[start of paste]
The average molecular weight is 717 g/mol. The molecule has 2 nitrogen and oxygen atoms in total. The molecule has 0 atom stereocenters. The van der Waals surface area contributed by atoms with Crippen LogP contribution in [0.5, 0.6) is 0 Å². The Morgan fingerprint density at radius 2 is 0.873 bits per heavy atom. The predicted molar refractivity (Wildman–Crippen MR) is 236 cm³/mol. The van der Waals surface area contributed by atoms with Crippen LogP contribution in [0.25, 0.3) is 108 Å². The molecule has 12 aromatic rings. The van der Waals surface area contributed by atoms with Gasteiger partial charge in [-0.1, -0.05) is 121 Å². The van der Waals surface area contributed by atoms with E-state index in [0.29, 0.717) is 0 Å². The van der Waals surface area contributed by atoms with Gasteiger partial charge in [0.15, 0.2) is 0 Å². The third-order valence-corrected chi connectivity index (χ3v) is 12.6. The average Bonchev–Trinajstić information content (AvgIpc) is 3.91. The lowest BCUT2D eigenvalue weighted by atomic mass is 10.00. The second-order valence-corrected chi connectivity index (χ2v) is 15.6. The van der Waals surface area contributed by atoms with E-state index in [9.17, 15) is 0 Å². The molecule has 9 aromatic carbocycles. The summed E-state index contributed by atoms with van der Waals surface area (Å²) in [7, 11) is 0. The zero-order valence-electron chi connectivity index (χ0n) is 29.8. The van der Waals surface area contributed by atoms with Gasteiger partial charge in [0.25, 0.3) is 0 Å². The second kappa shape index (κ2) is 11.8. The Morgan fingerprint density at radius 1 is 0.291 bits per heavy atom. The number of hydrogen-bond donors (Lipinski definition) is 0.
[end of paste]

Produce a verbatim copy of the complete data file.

The average molecular weight is 717 g/mol. The molecule has 2 nitrogen and oxygen atoms in total. The molecule has 0 atom stereocenters. The van der Waals surface area contributed by atoms with Crippen LogP contribution in [0.5, 0.6) is 0 Å². The Morgan fingerprint density at radius 2 is 0.873 bits per heavy atom. The predicted molar refractivity (Wildman–Crippen MR) is 236 cm³/mol. The van der Waals surface area contributed by atoms with Crippen LogP contribution in [0.25, 0.3) is 108 Å². The molecule has 12 aromatic rings. The van der Waals surface area contributed by atoms with Gasteiger partial charge in [-0.1, -0.05) is 121 Å². The van der Waals surface area contributed by atoms with E-state index in [0.29, 0.717) is 0 Å². The van der Waals surface area contributed by atoms with Gasteiger partial charge in [0.15, 0.2) is 0 Å². The third-order valence-corrected chi connectivity index (χ3v) is 12.6. The average Bonchev–Trinajstić information content (AvgIpc) is 3.91. The lowest BCUT2D eigenvalue weighted by atomic mass is 10.00. The second-order valence-corrected chi connectivity index (χ2v) is 15.6. The van der Waals surface area contributed by atoms with E-state index in [9.17, 15) is 0 Å². The molecule has 9 aromatic carbocycles. The summed E-state index contributed by atoms with van der Waals surface area (Å²) in [7, 11) is 0. The zero-order valence-electron chi connectivity index (χ0n) is 29.8. The van der Waals surface area contributed by atoms with Gasteiger partial charge in [0.25, 0.3) is 0 Å². The second kappa shape index (κ2) is 11.8. The Morgan fingerprint density at radius 1 is 0.291 bits per heavy atom. The number of hydrogen-bond donors (Lipinski definition) is 0.